Debbie: We hope so. It will be up to us to demonstrate we can maintain productivity and customer satisfaction during the trial and deliver our programs in line with the service standards we’ve set for ourselves. So far, that is happening.

Jo: Those that can make it work, absolutely. This arrangement isn’t for everyone, though. It’s hard. It requires something special.

Blue calendar icon with female figure


Business perspective: Associate Professor Remi Ayoko from UQ Business School

Why has the 4-day work week model gained popularity in Australia?

Its popularity may be related to the findings from previous work done in this area by European countries such as in Scandinavia and our neighbour, New Zealand. Australian organisations are looking over other countries’ shoulders to see what they might learn and to ensure they don’t miss out.

The Great Resignation problems prompted by the pandemic may also be another reason the concept is being trialled and getting more popular in Australia.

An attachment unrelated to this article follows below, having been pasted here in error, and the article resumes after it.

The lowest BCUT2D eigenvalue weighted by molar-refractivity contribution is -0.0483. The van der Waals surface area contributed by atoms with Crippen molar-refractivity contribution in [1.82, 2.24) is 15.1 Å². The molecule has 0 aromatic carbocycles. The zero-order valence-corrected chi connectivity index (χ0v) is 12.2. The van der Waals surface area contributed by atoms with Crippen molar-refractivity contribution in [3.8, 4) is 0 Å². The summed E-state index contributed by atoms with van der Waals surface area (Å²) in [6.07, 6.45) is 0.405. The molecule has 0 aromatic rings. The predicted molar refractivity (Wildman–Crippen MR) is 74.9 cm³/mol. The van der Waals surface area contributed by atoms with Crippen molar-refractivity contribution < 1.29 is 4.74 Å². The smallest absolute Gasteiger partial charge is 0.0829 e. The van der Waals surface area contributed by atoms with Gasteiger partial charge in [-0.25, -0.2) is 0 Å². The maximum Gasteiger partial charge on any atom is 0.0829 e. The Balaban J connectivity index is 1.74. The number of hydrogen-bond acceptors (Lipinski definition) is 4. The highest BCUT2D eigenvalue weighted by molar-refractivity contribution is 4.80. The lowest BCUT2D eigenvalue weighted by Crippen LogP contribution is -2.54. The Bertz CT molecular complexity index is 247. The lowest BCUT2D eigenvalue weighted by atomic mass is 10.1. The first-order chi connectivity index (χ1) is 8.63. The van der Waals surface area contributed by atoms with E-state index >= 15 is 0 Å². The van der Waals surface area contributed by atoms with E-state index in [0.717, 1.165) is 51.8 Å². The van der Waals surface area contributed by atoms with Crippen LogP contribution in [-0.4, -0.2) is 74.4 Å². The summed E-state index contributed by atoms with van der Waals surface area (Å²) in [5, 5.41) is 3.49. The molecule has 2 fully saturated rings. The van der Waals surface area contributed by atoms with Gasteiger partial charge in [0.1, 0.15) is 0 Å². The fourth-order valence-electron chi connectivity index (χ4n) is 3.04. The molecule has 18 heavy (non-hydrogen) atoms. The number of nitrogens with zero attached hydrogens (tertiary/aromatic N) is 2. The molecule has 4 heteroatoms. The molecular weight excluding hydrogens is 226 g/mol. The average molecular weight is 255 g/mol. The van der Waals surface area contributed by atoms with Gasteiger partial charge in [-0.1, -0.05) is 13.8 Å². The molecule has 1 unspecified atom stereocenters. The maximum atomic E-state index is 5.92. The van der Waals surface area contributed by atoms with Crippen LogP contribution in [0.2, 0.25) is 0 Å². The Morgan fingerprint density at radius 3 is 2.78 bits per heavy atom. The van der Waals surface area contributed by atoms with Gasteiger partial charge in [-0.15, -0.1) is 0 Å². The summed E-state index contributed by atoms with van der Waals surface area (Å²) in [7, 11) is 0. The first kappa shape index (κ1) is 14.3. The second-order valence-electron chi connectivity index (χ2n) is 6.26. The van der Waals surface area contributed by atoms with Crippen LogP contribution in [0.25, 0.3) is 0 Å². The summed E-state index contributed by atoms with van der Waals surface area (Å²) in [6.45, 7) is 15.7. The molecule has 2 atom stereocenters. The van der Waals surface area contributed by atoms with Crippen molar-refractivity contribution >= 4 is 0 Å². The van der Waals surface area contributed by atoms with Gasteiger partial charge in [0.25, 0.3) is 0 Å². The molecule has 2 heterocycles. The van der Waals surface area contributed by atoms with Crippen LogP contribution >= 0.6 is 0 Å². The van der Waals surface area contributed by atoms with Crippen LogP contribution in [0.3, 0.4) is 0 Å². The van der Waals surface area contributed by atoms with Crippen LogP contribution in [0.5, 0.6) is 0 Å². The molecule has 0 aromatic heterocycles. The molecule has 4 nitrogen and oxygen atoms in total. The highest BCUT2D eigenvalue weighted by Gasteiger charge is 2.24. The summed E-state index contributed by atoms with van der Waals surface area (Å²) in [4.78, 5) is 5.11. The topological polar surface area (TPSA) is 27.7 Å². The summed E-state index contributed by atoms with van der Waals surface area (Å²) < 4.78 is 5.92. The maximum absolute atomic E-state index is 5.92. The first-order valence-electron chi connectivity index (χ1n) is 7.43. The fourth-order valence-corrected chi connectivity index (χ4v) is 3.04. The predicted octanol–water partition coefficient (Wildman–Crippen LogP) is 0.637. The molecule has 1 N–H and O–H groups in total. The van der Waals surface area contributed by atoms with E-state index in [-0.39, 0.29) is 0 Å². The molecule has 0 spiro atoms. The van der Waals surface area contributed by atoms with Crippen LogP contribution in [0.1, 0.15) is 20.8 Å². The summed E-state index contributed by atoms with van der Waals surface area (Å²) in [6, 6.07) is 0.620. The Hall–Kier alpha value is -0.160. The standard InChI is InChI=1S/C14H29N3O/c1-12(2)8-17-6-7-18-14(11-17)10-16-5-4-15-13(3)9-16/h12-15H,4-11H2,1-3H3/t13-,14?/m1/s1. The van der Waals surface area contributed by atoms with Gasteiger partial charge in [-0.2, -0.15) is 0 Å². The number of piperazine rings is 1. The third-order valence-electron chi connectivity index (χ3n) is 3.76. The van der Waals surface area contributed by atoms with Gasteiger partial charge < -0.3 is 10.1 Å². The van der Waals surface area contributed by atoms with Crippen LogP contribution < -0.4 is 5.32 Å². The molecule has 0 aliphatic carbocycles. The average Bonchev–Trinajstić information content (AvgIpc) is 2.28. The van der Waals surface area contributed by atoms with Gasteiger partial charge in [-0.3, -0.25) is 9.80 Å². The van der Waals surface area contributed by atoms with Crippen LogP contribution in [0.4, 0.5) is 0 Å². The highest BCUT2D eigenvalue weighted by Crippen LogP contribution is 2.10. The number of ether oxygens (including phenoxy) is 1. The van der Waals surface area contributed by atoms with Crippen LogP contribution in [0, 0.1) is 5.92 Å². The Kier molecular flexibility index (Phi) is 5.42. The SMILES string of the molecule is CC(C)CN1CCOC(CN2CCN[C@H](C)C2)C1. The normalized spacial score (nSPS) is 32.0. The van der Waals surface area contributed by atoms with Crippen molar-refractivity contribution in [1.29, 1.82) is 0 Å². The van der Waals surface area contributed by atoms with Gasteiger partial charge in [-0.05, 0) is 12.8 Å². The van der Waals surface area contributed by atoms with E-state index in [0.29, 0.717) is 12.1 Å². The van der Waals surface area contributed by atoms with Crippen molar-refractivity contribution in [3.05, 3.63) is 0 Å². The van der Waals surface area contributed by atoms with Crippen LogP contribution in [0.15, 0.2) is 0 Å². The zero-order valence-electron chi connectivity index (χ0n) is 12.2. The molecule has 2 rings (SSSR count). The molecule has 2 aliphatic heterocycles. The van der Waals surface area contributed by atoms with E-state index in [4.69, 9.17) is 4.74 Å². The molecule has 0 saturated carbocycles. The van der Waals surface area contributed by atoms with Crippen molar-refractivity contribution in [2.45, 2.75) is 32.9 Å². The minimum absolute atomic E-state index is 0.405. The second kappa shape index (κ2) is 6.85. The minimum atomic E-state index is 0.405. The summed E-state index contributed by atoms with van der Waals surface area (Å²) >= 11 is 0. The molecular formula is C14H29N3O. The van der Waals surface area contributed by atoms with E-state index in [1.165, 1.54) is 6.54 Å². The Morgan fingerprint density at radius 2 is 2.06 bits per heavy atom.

Associate Professor Remi Ayoko - UQ Business School
Associate Professor Remi Ayoko

What are the advantages of a 4-day working week?

Advantages for employees and employers include:

  • reduced transportation costs
  • reduced carbon footprint and a more sustainable environment
  • reduced running costs like energy bills for employers
  • improved employee well-being
  • greater work-life balance
  • better staff recruitment and retention.

Who will the 4-day work week benefit most?

Working parents with a young family will benefit the most. However, other industries with shift work, like health care, may have to revisit this to experience any benefits.

What are the disadvantages of a 4-day work week?

The disadvantages include:

  • intensified work: condensing workloads into 4 days will put a lot of pressure on workers